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The Ninth Day – Review

 
 by: Freveletti, Jamie

 Publisher: HaperCollins Publishers, 10 East 53rd St New York, NY

 Copyright: 2011

 reviewed by: Lynard Barnes, 12/5/2011

 

 

 

Summary: Continuing adventure of bio-chemist Emma Caldrige and the people in the Darkview protective agency. Highly enjoyable adventure with a few brain teasers.

A fun read. Would not want to do it too often, but it’s quick, painless, and highly entertaining.

So, you are out late one evening on foot near the American-Mexican border looking for plants to use in your biochemisty research. You get chased by a group of men, accidently stumbling into an underground tunnel. You get captured by the men and realize they are human traffickers who also work for a drug trafficking kingpin. Your day could not possible get any worst, right? Wrong.

On the bright side, you work for a global security outfit called Darkview and, though a biochemist, you are a well-trained long distance runner and have had some training in self-defense. In fact, you carry around a little plastic explosive in the form of a wrist braclette for situtations just like the one you are now caught in. The “you” of course is Emma Caldrige.

While I have not read the other two Emma Caldrige novels (RUNNING FROM THE DEVIL and RUNNING DARK), based on THE NINTH DAY, they are probably just as entertaining because they are written from a standard formula: beautiful, smart, professional woman caught in a threatening situation just out of range of resources that could help her.

In THE NINTH DAY, Caldrige must solve the riddle of a disease that seemed to have been given life by a combination of herbicides sprayed on marijuana plants and something indigenous to the Mexican soil in which the plant grow. The plants belong to Eduardo La Valle. La Valle, after capturing Caldrige and finding out that she is a biochemist [talk about your serendipity, right] spares her life because he thinks she can solve the riddle of the contaminated majrijuana which even threatens the life of his girlfriend.

What makes this book so entertaining is that we, as readers know intuitively, that Caldrige has the ability to escape the clutches of La Valle and his gang. She comes across as a superhero tittered by conscience. After learning that the field workers who cultivated the contaminated marijuana lye dying in a make-shift, “migrant hut” hosptial, Caldrige becomes determined to find a cure. The farm’s medicine man and veternarian Luisa Perez who are treating the men said that the men usually died nine days after contacting the diesase. She also meets La Valle’s girlfriend who is also inficted by the diease.

The author lays a firm foundation for what develops later in the story. If you are familiar with exotic dieases you will probably be able to figure out what is going on with the contamindated marijuana from the information provided in the make-shift hospital scenes. This is what makes this a fun read. Not only is it an adventure tale, but a hazardous bio-diease mystery. There is also a bit of covert entertainment as well.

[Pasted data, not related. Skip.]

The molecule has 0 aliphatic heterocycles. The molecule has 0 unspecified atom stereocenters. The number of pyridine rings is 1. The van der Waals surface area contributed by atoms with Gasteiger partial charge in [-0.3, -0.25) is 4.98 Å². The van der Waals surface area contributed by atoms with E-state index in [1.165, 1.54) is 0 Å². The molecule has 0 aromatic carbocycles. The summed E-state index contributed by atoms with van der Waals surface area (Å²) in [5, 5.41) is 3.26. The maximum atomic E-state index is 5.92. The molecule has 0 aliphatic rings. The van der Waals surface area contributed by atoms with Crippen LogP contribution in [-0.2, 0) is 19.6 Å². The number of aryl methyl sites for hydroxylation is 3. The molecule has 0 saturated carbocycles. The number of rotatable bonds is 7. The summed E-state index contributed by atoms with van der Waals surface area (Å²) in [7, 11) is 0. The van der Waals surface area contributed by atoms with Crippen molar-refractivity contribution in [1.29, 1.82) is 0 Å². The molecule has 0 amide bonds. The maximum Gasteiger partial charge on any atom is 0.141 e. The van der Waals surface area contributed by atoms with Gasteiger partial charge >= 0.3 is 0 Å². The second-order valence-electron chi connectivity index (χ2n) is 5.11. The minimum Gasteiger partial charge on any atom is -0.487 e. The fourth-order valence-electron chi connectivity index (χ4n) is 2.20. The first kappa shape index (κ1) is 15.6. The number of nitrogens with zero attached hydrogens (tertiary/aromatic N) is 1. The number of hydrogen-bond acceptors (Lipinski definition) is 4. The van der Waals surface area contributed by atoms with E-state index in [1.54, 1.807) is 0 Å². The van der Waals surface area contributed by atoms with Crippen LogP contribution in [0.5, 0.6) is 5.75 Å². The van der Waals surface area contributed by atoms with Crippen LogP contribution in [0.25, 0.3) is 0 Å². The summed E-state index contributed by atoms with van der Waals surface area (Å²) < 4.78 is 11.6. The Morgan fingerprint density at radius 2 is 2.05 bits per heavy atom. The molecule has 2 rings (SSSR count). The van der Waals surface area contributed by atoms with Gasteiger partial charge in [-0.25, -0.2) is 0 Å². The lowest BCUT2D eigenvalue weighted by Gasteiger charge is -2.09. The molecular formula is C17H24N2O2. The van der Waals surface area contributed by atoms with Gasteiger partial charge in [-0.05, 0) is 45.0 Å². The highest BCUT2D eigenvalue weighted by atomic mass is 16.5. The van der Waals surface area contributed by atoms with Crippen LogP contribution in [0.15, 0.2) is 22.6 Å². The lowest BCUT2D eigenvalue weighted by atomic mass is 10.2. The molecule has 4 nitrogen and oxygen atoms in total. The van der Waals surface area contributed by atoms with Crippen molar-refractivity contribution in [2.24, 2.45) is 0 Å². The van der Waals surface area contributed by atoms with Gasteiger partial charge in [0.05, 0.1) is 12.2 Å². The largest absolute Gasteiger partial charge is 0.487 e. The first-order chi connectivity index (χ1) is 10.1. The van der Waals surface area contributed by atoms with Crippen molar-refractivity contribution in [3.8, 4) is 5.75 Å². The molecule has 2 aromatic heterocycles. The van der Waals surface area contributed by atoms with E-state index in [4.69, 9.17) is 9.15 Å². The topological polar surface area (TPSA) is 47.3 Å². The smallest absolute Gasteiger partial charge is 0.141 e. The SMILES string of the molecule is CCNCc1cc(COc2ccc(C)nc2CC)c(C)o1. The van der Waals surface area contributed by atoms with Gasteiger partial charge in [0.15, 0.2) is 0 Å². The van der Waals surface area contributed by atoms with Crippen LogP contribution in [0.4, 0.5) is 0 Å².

In an exciting scence in which Caldrige has escaped from La Valle’s compound and returned to recuse what we thought might be her love interest, a wimpy character called OZ (short for Oswald Kroger), we are primed for a continuation of the shoot-and-chase that thwart her escape plans. The SUV in which she has escaped from the Mexican army, driven by the Veternarian Luisa Perez, is stopped and surrounded by La Valle’s goons. Caldrige surreptitiously stuffs a revolver into her waistband at the small of her back before getting out of the car. More shoot-and-chase? No. After being stuffed into her waistband, the revolver is not seen again.

Once you run into a blip in expectations such as this, you start looking for others.

There are some situtations, such as a character jumping into an Escalade in which Caldrige has “hit the gas”, that strains credibility. Despite the “story quarks”, THE NINTH DAY holds interest because we are intrigued by the main character and are curious as to exactly what this strange diease really is. Every word in this novel is practically non-stop action. A lot of implausibility. But it is fun.

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Dancing With The Devil – Review

  by: Diaz, Louis & Neal Hirschfeld

  Publisher: Simon & Schuster, Pocket Start Books, New York

  Copyright: 2010, ISBN: [1439148821]

  reviewed by: Lynard Barnes, 12/31/2011

Summary: Former ATF and DEA Special Agent Louis Diaz recounts his January 1972 to February 1996 career as a federal law enforcement officer and his life as an undercover agent. The definitive memoir of a federal law enforcement officer.

Former Drug Enforcement Administration (DEA) Special Agent Louis Diaz recounts his life in federal law enforcement.

A second generation American of Spanish heritage, Diaz grew up under a dominating father in Brooklyn, New York. He stumbled into law enforcement after being discharged form the Army and working as a counselor with the New York State Addiction Services Agency at the Williamsburg Youth Center in Brooklyn. He was rejected as a New York Policeman because he missed the minimum height requirement by one inch. He was rejected by the Federal Narcotics Bureau (predecessor of the Drug Enforcement Administration) after admitting that he smoked marijuana a couple of times while in the Army. After graduating from Queens Community College with an Associates degree and getting a job with the U. S. Equal Employment Opportunity Commission as an investigator, Diaz met Alcohol, Tobacco, and Firearms Bureau “special investigator” Joe Blaise. He attributes his entrance into federal law enforcement to the influence of Blaise. Diaz became an ATF agent.

Diaz was to spend three years as an ATF agent. He relates details of some of the cases he worked and the success he had as an undercover agent.

From the very opening pages of DANCING WITH THE DEVIL, you know you are not about to meet the federal special agent who saved America from drugs. In fact, you are not sure you are meeting a federal law enforcement agent at all. What kind of federal agent would punch a local policeman in the gut in a petty act of revenge? This is precisely what Diaz admits to doing after being stopped while undercover during a gun investigation.